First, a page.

Future of Asbestos Bill Looks Iffy

Crowded out by the debate over immigration policy, the war in Iraq and tension over Iran, the asbestos reform bill is on Congress’s backburner, waiting for a new push.

But while it’s unclear whether there will be action on the bill in the coming months, opponents to the legislation are continuing to work to ensure the bill doesn’t get another chance.

The measure, called the Fairness in Asbestos Injury Resolution, was sent back to the Senate Judiciary Committee on Feb. 14 after it fell short of the 60 votes needed in the full Senate to overcome an objection that it would violate budget rules by requiring federal funding without offsetting revenue.

Supporters now are concerned that, with more than a few hot potatoes already on their hands, Republicans may not be willing to fight for another controversial bill in an election year.
The bill, which was debated at length in the last session of Congress but never approved, would require businesses and insurers to set up a $140 billion trust fund for asbestos victims and limit companies’ liability. But victims complain that it would limit benefits to only those who were exposed to asbestos at work.

Congressional budget analysts have said the asbestos claims submitted could reach $150 billion.

Senate Majority Leader Bill Frist, R-Tenn., made it clear he’s not willing to bring the bill to a vote unless he’s sure it will be approved. He said he will not bring the bill back on the floor for a Senate vote unless 60 members are committed to support the motion to waive the budget point and to end any threat of a filibuster.

Political hot potato

That puts the next move back with the Judiciary Committee and Chairman Arlen Specter, R-Pa., who also is the sponsor of the bill. Specter did not return several phone calls to discuss whether he plans to continue his push to pass the legislation in the coming months.
But David Carle, a spokesman for Vermont Sen. Patrick Leahy, the top Democrat on the committee and a co-sponsor of the bill, put the onus for action on Frist.

“He [Frist] can bring it [the bill] up at any time … It’s up to him to decide if and when to make than motion to reconsider and have a revote,” Carle said, who declined to provide details whether Specter and Leahy have the required 60 votes for the bill.
But one lobbyist who has followed the legislation said Specter and Leahy are mulling changes to increase the bill’s chance for approval.

He suggested the bill would be aimed at satisfying concerns of conservative Republicans while keeping Democrats happy, and would include changes such as the adoption of an amendment to limit small companies’ contributions to the trust fund.

Specter likely will use a Senate rule that allows him to send the bill directly to the floor and will likely do so after the mid-April recess, the source said.

Opposition is hardening

Two groups that oppose the bill are poised to fight any effort to revive it.

“Our coalition is monitoring the situation closely and we continue to urge that the Senate would reject this bill,” said Thomas O’Brien, chairman of the Coalition for Asbestos Reform, which represents 35 small companies and trade groups that oppose the bill.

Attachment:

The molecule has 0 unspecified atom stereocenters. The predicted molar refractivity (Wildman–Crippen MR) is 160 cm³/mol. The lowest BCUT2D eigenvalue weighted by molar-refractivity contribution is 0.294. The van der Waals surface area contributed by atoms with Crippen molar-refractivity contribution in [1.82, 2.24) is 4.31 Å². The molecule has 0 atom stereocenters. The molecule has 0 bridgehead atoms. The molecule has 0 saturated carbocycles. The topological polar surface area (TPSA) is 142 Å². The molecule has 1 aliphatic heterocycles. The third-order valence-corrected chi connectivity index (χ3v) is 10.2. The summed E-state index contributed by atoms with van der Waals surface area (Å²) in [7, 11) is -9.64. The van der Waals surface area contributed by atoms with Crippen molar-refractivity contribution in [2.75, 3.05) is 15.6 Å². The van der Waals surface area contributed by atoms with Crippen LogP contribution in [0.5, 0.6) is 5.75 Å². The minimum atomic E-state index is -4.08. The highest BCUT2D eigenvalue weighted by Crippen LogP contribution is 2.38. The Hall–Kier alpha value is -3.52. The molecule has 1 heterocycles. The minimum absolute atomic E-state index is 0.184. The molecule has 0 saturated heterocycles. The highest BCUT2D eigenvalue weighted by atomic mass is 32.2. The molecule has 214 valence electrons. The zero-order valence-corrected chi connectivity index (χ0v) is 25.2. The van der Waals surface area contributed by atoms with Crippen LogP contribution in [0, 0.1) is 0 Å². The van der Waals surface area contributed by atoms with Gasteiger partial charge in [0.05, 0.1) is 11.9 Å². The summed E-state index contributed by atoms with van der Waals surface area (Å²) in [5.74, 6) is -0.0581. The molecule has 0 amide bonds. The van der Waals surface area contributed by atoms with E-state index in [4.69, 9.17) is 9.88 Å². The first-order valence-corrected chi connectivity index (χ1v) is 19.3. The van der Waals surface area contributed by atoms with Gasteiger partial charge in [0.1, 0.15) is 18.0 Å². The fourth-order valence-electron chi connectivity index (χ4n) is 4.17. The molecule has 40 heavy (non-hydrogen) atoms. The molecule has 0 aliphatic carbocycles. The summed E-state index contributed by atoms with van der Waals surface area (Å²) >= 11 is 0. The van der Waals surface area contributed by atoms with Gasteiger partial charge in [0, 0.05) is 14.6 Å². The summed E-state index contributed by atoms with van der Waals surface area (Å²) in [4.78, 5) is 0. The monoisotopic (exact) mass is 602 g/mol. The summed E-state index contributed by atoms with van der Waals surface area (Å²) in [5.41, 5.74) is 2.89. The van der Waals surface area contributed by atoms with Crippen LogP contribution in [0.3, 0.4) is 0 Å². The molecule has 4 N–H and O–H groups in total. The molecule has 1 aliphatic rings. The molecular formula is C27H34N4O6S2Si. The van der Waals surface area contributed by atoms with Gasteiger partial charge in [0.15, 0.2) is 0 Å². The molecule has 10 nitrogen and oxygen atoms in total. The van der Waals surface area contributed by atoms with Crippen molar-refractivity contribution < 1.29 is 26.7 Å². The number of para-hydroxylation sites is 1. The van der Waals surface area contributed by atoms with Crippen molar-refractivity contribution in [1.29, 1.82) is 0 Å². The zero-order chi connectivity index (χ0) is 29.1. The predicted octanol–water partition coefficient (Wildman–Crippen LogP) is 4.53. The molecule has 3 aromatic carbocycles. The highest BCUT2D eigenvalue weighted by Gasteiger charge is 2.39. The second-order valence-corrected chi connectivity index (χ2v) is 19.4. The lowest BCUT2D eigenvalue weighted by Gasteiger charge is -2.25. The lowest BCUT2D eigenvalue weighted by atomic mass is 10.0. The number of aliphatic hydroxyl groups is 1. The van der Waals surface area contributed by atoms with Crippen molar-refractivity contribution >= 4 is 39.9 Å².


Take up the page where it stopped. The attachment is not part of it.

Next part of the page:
According to the Center for Responsive Politics, a nonpartisan watchdog organization that analyses campaign finance issues, the coalition also includes Exxon Mobil and DuPont, as well as insurance companies, and has spent $140,000 lobbying Congress since it was formed last year.

“We have had meetings, we have been talking and … we are urging to go for a more reasonable approach that would focus on medical criteria,” O’Brien said.

He said the coalition plans to spend more money on lobbying against this bill. “We will do whatever we think it takes to make sure that S.852 does not reach passage in the Senate,” O’Brien said.

Chris Kannan, spokesman for Freedom Works, said the conservative think tank opposes the creation of a federal trust fund but favors the idea of asbestos reform and will continue to spend money on communication and other activities, including briefings on Capitol Hill.
“I do not see how Specter can get 60 people together to vote on this bill … it looks pretty sidelined,” Kannan said.

His skepticism is shared by Stephen Carroll, a senior economist with RAND, a nonprofit research organization.
“Maybe some people will become less concerned … if enough become like this, maybe we can move the bill,” he said.

“The biggest sticking point” is that nobody knows what the total cost is going to be, Carroll added.
The Asbestos Alliance, a special coalition of insurers, trade associations and asbestos defendant companies led by National Association of Manufacturers, declined to comment on its plans to continue lobbying for the bill’s passage.

Another group supporting the bill, the Asbestos Study Group, did not return phone calls requesting information. According to the Center for Responsive Politics, the group includes Dow Chemical, Ford, General Electric, Pfizer, General Motors and Honeywell. It spent $17.5 million lobbying Congress since 2003